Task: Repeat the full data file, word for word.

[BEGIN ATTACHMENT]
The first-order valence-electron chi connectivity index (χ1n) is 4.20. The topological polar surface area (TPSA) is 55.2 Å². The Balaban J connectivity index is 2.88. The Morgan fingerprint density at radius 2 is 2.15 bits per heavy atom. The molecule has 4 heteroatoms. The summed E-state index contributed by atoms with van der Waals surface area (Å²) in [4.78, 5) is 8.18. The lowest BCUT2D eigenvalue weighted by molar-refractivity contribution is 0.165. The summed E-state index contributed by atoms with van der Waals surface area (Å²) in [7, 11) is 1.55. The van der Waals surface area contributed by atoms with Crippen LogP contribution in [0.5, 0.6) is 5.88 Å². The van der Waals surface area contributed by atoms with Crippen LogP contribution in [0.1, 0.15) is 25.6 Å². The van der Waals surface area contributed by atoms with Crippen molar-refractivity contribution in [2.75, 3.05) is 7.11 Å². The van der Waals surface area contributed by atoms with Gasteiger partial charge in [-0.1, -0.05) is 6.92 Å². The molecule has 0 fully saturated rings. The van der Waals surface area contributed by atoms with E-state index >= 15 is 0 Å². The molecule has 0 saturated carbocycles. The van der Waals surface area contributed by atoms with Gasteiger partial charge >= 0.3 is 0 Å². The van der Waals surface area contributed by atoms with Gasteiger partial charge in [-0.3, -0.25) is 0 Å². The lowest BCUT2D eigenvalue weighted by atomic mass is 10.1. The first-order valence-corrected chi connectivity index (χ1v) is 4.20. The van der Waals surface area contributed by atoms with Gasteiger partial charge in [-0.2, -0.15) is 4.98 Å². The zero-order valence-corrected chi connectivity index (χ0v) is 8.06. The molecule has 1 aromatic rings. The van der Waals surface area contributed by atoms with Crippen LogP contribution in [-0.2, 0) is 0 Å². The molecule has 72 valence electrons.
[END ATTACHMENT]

The first-order valence-electron chi connectivity index (χ1n) is 4.20. The topological polar surface area (TPSA) is 55.2 Å². The Balaban J connectivity index is 2.88. The Morgan fingerprint density at radius 2 is 2.15 bits per heavy atom. The molecule has 4 heteroatoms. The summed E-state index contributed by atoms with van der Waals surface area (Å²) in [4.78, 5) is 8.18. The lowest BCUT2D eigenvalue weighted by molar-refractivity contribution is 0.165. The summed E-state index contributed by atoms with van der Waals surface area (Å²) in [7, 11) is 1.55. The van der Waals surface area contributed by atoms with Crippen LogP contribution in [0.5, 0.6) is 5.88 Å². The van der Waals surface area contributed by atoms with Crippen LogP contribution in [0.1, 0.15) is 25.6 Å². The van der Waals surface area contributed by atoms with Crippen molar-refractivity contribution in [2.75, 3.05) is 7.11 Å². The van der Waals surface area contributed by atoms with Gasteiger partial charge in [-0.1, -0.05) is 6.92 Å². The molecule has 0 fully saturated rings. The van der Waals surface area contributed by atoms with E-state index >= 15 is 0 Å². The molecule has 0 saturated carbocycles. The van der Waals surface area contributed by atoms with Gasteiger partial charge >= 0.3 is 0 Å². The van der Waals surface area contributed by atoms with Gasteiger partial charge in [-0.3, -0.25) is 0 Å². The lowest BCUT2D eigenvalue weighted by atomic mass is 10.1. The first-order valence-corrected chi connectivity index (χ1v) is 4.20. The van der Waals surface area contributed by atoms with Gasteiger partial charge in [-0.2, -0.15) is 4.98 Å². The zero-order valence-corrected chi connectivity index (χ0v) is 8.06. The molecule has 1 aromatic rings. The van der Waals surface area contributed by atoms with Crippen LogP contribution in [-0.2, 0) is 0 Å². The molecule has 72 valence electrons.